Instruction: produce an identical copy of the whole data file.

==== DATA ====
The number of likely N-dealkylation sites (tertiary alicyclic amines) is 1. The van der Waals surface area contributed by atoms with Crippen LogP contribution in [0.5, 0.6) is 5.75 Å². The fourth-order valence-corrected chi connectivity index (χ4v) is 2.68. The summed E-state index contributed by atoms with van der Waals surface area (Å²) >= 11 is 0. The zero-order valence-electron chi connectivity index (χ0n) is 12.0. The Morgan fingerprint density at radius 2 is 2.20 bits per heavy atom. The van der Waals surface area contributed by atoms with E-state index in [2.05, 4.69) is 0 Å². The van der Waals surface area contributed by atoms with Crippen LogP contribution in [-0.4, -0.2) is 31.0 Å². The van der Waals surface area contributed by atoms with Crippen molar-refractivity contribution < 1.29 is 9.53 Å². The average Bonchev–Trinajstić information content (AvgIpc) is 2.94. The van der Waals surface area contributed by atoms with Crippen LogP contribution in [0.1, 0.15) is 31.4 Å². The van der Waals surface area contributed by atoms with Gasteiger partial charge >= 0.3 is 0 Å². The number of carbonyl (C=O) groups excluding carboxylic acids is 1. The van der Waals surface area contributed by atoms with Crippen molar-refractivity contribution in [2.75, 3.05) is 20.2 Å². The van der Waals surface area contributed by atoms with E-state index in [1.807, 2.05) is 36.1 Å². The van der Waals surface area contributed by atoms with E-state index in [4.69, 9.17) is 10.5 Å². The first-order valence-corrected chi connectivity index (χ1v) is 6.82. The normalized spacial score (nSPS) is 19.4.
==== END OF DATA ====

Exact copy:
The number of likely N-dealkylation sites (tertiary alicyclic amines) is 1. The van der Waals surface area contributed by atoms with Crippen LogP contribution in [0.5, 0.6) is 5.75 Å². The fourth-order valence-corrected chi connectivity index (χ4v) is 2.68. The summed E-state index contributed by atoms with van der Waals surface area (Å²) >= 11 is 0. The zero-order valence-electron chi connectivity index (χ0n) is 12.0. The Morgan fingerprint density at radius 2 is 2.20 bits per heavy atom. The van der Waals surface area contributed by atoms with E-state index in [2.05, 4.69) is 0 Å². The van der Waals surface area contributed by atoms with Crippen LogP contribution in [-0.4, -0.2) is 31.0 Å². The van der Waals surface area contributed by atoms with Crippen molar-refractivity contribution < 1.29 is 9.53 Å². The average Bonchev–Trinajstić information content (AvgIpc) is 2.94. The van der Waals surface area contributed by atoms with Crippen LogP contribution in [0.1, 0.15) is 31.4 Å². The van der Waals surface area contributed by atoms with Gasteiger partial charge >= 0.3 is 0 Å². The number of carbonyl (C=O) groups excluding carboxylic acids is 1. The van der Waals surface area contributed by atoms with Crippen molar-refractivity contribution in [2.75, 3.05) is 20.2 Å². The van der Waals surface area contributed by atoms with E-state index in [1.807, 2.05) is 36.1 Å². The van der Waals surface area contributed by atoms with E-state index in [4.69, 9.17) is 10.5 Å². The first-order valence-corrected chi connectivity index (χ1v) is 6.82. The normalized spacial score (nSPS) is 19.4.